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Margaret “Midge” Costanza, first woman to assist a US President
Margaret “Midge” Costanza, the first woman to serve in the White House as assistant to the President, had never set foot in the White House before January 1977. She now works in the office occupied by Charles Colson when he worked for President Nixon. Midge is President Carter’s emissary to organized groups. Photo taken February 7, 1977. (UPI Photo/njp/Files)
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Charles "Chuck" Wendell Colson (born October 16, 1931, in Boston, Massachusetts) was the Special Counsel for President Richard Nixon from 1969 to 1973.

He was commonly named as one of the Watergate Seven, but was never charged with, or prosecuted for, any crime related to the Watergate break-in or its cover-up, although he did plead guilty to obstruction of justice in another case.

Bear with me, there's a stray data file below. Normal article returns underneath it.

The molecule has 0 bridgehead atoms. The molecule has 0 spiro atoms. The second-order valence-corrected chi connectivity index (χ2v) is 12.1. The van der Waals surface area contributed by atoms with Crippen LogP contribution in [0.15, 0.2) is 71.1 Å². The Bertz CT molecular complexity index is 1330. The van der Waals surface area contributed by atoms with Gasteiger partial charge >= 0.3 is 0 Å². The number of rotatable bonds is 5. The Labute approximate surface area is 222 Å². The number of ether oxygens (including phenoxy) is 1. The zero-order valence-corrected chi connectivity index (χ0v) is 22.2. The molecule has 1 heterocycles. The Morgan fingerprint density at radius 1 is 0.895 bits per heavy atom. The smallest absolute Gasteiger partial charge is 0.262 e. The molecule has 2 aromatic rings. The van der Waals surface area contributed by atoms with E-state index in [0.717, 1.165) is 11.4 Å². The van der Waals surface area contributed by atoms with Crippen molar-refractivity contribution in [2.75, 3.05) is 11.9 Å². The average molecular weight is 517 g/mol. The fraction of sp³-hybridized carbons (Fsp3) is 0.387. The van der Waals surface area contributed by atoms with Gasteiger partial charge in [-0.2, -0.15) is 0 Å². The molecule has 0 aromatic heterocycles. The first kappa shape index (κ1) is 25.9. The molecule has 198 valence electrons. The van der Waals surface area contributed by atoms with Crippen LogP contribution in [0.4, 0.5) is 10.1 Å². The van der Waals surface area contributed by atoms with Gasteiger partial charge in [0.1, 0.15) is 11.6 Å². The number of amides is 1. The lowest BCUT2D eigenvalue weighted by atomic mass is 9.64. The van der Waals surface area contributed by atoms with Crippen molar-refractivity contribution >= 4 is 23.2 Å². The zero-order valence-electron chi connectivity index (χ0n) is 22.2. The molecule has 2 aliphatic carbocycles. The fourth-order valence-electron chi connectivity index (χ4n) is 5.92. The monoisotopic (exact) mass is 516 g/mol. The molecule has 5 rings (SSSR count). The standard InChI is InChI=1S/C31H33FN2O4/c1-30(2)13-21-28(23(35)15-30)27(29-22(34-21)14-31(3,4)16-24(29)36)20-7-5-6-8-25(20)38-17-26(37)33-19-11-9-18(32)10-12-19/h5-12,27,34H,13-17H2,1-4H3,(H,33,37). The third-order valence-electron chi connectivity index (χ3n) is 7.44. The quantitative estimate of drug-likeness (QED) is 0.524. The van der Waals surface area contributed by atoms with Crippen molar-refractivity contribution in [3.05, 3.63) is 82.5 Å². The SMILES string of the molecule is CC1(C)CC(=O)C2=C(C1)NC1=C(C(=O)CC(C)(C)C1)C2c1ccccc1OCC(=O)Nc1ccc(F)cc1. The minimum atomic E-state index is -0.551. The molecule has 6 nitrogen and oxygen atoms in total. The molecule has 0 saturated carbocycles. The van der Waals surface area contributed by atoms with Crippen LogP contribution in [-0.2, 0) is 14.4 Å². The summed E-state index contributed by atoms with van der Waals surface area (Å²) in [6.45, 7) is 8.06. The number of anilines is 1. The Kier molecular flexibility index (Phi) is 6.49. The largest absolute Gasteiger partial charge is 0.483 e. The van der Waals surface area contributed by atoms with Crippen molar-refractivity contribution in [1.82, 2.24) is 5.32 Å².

After extensively investigating Colson's activities relating to Watergate, Special Prosecutor Leon Jaworski attempted to make a deal with Colson in which Colson would agree to plead guilty to a misdemeanor charge relating to Watergate, in exchange for which Jaworski agreed to recommend that he not be sentenced to prison. Colson felt doing so would be pleading guilty to a crime he did not commit. Instead, Colson counter-offered. Colson told Jaworski that he would agree to plead guilty to the crime of obstruction of justice, not in relation to Watergate, but in relation to having attempted to smear Pentagon Papers defendant Daniel Ellsberg and damage his chances for a fair trial. Colson insisted also that Jaworski would not be constrained to recommend no prison time. At the sentencing, Judge Gerhard Gesell sentenced Colson to the maximum prison term permitted under federal law.

This article is licensed under the GNU Free Documentation License.
It uses material from the Wikipedia article "Charles Colson."
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